My little brother. One of my earliest memories is the day he came home from the hospital. He had our mom on bed-rest for a long time, so I believe we were all ready for his arrival. I remember being in the family room, and mom was holding him low so I could see him. He held my little finger with his tiny hand, and I immediately fell in love.
We called him Jon Matthew. He slept in his crib in Mom and Dad’s bedroom. My bedroom was a straight shot down the hall. At night, when I was supposed to be in bed, I would creep down the hallway to his crib. I’d gaze at him and give him little “love pats”. If I heard Mom or Dad coming, I’d dart off down the hall and fly into bed and under the covers. I did get caught at least once, though. Mom asked me what I was doing, and I said, “I’m taking care of my baby.” I had declared ownership. He wasn’t just my brother…but mine to be responsible for.
I remember wanting to be his protector no matter what. One time when we were young, we were riding bikes that our grandfather had repaired (a hobby of his). Other neighbor kids were out riding, too. I believe we were in one of their yards when J.M. rode through a scant flower bed. The boy, whose yard it was, yelled at my brother, and J.M. began to cry. I went to put my arm around him as comforter and protector and yelled back over my shoulder, “They’re ugly flowers anyway!” I wasn’t going to allow anyone to make my brother cry.
As the years went on, we grew, and he began losing his baby teeth. I remember while sitting at the kitchen table…looking at him and thinking, “He used to be a lot cuter.” Well, we all definitely had our goofy-looking stages, but he was still my beloved little brother. Of course, we had times where we didn’t always get along, but we also grew to become best of friends. Eventually, when I would tell him I loved him, he would reply with, “That’s good,” or “You’d better.” It always made me smile.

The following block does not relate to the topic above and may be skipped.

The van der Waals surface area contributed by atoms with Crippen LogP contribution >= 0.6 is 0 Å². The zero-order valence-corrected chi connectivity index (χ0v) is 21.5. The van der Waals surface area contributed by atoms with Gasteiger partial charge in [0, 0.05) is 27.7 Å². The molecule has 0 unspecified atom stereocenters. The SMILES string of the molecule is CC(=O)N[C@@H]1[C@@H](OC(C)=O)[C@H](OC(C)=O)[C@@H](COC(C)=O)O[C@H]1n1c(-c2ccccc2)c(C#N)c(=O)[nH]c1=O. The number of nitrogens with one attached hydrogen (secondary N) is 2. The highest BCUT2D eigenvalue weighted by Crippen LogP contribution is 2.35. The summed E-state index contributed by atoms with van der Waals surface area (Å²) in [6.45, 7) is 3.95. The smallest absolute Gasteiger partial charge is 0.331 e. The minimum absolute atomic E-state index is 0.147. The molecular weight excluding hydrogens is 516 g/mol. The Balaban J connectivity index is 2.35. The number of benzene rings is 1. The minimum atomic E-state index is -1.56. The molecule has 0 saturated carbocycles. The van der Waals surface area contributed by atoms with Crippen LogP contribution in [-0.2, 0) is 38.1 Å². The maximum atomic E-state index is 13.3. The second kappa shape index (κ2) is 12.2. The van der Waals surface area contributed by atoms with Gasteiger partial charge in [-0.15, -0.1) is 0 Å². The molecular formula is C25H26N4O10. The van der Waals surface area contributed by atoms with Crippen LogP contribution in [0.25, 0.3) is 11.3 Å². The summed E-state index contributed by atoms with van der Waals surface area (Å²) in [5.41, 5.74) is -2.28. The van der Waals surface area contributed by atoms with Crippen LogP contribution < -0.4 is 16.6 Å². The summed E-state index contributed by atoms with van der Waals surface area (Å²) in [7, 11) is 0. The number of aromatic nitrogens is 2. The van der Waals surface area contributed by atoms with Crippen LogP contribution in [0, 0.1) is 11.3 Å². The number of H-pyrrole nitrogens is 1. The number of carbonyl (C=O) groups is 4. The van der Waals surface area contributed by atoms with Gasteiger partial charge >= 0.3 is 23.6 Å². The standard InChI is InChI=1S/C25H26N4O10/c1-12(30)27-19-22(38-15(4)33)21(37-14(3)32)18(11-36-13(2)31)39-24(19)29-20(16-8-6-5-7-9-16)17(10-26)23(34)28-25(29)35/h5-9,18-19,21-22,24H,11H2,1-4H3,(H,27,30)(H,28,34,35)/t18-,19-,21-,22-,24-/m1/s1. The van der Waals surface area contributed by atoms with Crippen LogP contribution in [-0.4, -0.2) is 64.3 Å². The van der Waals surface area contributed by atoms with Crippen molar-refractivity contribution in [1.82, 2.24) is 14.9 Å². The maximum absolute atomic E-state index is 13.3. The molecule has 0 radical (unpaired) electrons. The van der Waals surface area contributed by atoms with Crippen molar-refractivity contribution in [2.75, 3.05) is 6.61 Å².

Flash-forward to his freshman year of college. He wrote me a letter about his girlfriend, Jennifer, telling me, “I could describe what she means to me, but words cannot describe everything. The words that can describe it would not even fit on 100 of these pages. I love her. I trust her totally, and she is the best friend that I have ever had.” My little brother had grown up. We all had. On of my favorite pictures of the two of us was taken on Jennifer and J.M.’s wedding day.
Eventually, when they moved to Colorado, my heart sunk. I wasn’t going to see him as much anymore, but I was also happy for them.
In 2003, I became a mother. Over the years, I saw and felt so many similarities between my son and little brother…in appearances and personality. To this day, I interchange their names often when talking about either of them. And, there have been times when my son, too, will often respond with something other than “I love you too” when I tell him I love him.
Life’s not fair. My brother became ill in 2011 and fought hard for five years. I remained in denial that there would be anything he couldn’t overcome. If any of us were to pass away first, I always expected it to be me. I spent plenty of time in and out of hospitals as a child, plus I’m a klutz, accident-prone, and a magnet for motor-vehicle accidents. In fact, before I married, my mother warned my future husband that I was medically expensive. Well, J.M. more than outdid me on that.
My younger brother became gravely ill less than a year after the birth of his son (who had entered the world three…lifesodaily.com
In August 2016, I rode up to Colorado with our parents to spend a week. I didn’t want to go back to his house to sleep. I spent every night in my brother’s hospital room, oftentimes sleeping in a chair next to his bed. We spent hours talking about absolutely everything…and he told me again how much he loved his wife and son. Our dad referred to my time with him as brother-sitting, but I just thought of it as catching up on brother-sister time that we just didn’t have enough of. On my brother’s worse night that week, he thanked me twice for staying with him. I wanted to be his protector, yet I couldn’t protect him from what he was battling. Yet, even during his most painful days, he remained optimistic and with humor. Those were my last conscious days with him.
During his final week, the end of that very same month, I did all the talking with him (for he was heavily sedated), and I continued to sleep in his hospital room during the nights. The few hand-squeezes I received that week will always be cherished.
I am happy to have been with him till the end. J.M. gave me a sister, and they gave me a nephew. I will always be there for both of them, just as J.M. and I were always there for one another.
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